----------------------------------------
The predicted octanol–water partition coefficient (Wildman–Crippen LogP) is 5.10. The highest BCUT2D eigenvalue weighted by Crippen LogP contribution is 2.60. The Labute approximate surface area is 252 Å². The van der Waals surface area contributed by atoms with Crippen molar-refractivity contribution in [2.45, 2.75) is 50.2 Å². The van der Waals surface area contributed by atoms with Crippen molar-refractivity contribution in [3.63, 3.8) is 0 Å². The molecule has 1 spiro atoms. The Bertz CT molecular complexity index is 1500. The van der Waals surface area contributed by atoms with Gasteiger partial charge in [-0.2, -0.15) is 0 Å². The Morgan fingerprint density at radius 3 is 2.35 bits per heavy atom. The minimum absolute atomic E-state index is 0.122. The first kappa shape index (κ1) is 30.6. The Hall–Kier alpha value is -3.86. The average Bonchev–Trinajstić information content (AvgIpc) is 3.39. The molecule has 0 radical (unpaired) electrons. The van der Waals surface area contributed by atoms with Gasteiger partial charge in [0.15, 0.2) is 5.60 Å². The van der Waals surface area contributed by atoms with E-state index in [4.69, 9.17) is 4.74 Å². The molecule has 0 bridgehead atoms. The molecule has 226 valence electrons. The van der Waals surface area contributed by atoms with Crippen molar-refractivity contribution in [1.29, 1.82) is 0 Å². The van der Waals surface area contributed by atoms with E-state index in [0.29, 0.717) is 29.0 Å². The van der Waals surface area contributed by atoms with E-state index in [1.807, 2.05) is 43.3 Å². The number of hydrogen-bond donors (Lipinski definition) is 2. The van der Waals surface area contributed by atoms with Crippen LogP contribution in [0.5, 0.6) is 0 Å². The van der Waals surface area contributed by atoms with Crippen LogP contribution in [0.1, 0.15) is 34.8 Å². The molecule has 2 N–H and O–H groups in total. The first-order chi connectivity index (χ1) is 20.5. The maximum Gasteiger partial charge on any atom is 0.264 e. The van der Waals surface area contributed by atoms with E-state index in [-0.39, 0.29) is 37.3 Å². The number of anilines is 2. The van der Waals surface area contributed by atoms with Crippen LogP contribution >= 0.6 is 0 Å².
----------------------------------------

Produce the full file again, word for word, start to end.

The predicted octanol–water partition coefficient (Wildman–Crippen LogP) is 5.10. The highest BCUT2D eigenvalue weighted by Crippen LogP contribution is 2.60. The Labute approximate surface area is 252 Å². The van der Waals surface area contributed by atoms with Crippen molar-refractivity contribution in [2.45, 2.75) is 50.2 Å². The van der Waals surface area contributed by atoms with Crippen molar-refractivity contribution in [3.63, 3.8) is 0 Å². The molecule has 1 spiro atoms. The Bertz CT molecular complexity index is 1500. The van der Waals surface area contributed by atoms with Gasteiger partial charge in [-0.2, -0.15) is 0 Å². The Morgan fingerprint density at radius 3 is 2.35 bits per heavy atom. The minimum absolute atomic E-state index is 0.122. The first kappa shape index (κ1) is 30.6. The Hall–Kier alpha value is -3.86. The average Bonchev–Trinajstić information content (AvgIpc) is 3.39. The molecule has 0 radical (unpaired) electrons. The van der Waals surface area contributed by atoms with Gasteiger partial charge in [0.15, 0.2) is 5.60 Å². The van der Waals surface area contributed by atoms with E-state index in [4.69, 9.17) is 4.74 Å². The molecule has 0 bridgehead atoms. The molecule has 226 valence electrons. The van der Waals surface area contributed by atoms with Crippen molar-refractivity contribution in [1.29, 1.82) is 0 Å². The van der Waals surface area contributed by atoms with E-state index in [0.29, 0.717) is 29.0 Å². The van der Waals surface area contributed by atoms with E-state index in [1.807, 2.05) is 43.3 Å². The number of hydrogen-bond donors (Lipinski definition) is 2. The van der Waals surface area contributed by atoms with Crippen LogP contribution in [0.5, 0.6) is 0 Å². The van der Waals surface area contributed by atoms with Crippen LogP contribution in [0.1, 0.15) is 34.8 Å². The molecule has 2 N–H and O–H groups in total. The first-order chi connectivity index (χ1) is 20.5. The maximum Gasteiger partial charge on any atom is 0.264 e. The van der Waals surface area contributed by atoms with E-state index in [-0.39, 0.29) is 37.3 Å². The number of anilines is 2. The van der Waals surface area contributed by atoms with Crippen LogP contribution >= 0.6 is 0 Å².